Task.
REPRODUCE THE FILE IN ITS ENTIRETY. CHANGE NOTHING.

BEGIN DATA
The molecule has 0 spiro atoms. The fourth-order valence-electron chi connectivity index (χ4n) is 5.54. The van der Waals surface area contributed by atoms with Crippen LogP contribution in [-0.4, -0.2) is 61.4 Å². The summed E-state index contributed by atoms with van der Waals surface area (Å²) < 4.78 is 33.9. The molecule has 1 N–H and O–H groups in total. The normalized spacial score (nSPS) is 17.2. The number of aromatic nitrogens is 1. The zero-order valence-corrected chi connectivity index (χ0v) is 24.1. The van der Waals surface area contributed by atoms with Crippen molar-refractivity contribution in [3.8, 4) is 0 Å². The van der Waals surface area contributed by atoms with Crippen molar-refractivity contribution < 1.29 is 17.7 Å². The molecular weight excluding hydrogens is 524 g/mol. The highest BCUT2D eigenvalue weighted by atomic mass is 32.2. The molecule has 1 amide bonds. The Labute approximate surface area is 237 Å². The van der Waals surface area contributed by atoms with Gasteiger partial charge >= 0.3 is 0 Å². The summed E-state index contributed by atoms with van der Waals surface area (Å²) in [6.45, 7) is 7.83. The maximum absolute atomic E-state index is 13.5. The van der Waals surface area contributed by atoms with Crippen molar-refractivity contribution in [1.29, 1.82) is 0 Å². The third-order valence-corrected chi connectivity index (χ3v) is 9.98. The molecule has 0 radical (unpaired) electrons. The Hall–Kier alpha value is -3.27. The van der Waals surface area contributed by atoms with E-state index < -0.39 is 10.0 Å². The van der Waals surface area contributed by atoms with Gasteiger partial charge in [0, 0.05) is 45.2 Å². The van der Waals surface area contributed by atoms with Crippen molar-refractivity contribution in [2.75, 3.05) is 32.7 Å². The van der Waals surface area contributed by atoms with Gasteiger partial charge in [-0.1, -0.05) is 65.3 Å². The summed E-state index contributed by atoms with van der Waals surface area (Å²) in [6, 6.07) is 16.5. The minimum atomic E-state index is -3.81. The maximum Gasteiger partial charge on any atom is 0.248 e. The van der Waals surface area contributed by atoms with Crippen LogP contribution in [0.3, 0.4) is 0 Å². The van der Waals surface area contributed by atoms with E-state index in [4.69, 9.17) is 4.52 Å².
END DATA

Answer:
The molecule has 0 spiro atoms. The fourth-order valence-electron chi connectivity index (χ4n) is 5.54. The van der Waals surface area contributed by atoms with Crippen LogP contribution in [-0.4, -0.2) is 61.4 Å². The summed E-state index contributed by atoms with van der Waals surface area (Å²) < 4.78 is 33.9. The molecule has 1 N–H and O–H groups in total. The normalized spacial score (nSPS) is 17.2. The number of aromatic nitrogens is 1. The zero-order valence-corrected chi connectivity index (χ0v) is 24.1. The van der Waals surface area contributed by atoms with Crippen molar-refractivity contribution in [3.8, 4) is 0 Å². The van der Waals surface area contributed by atoms with Crippen molar-refractivity contribution < 1.29 is 17.7 Å². The molecular weight excluding hydrogens is 524 g/mol. The highest BCUT2D eigenvalue weighted by atomic mass is 32.2. The molecule has 1 amide bonds. The Labute approximate surface area is 237 Å². The van der Waals surface area contributed by atoms with Gasteiger partial charge >= 0.3 is 0 Å². The summed E-state index contributed by atoms with van der Waals surface area (Å²) in [6.45, 7) is 7.83. The maximum absolute atomic E-state index is 13.5. The van der Waals surface area contributed by atoms with Crippen molar-refractivity contribution in [1.29, 1.82) is 0 Å². The third-order valence-corrected chi connectivity index (χ3v) is 9.98. The molecule has 0 radical (unpaired) electrons. The Hall–Kier alpha value is -3.27. The van der Waals surface area contributed by atoms with E-state index < -0.39 is 10.0 Å². The van der Waals surface area contributed by atoms with Gasteiger partial charge in [0, 0.05) is 45.2 Å². The van der Waals surface area contributed by atoms with Crippen molar-refractivity contribution in [2.75, 3.05) is 32.7 Å². The van der Waals surface area contributed by atoms with Gasteiger partial charge in [-0.1, -0.05) is 65.3 Å². The summed E-state index contributed by atoms with van der Waals surface area (Å²) in [6, 6.07) is 16.5. The minimum atomic E-state index is -3.81. The maximum Gasteiger partial charge on any atom is 0.248 e. The van der Waals surface area contributed by atoms with Crippen LogP contribution in [0.3, 0.4) is 0 Å². The van der Waals surface area contributed by atoms with E-state index in [4.69, 9.17) is 4.52 Å².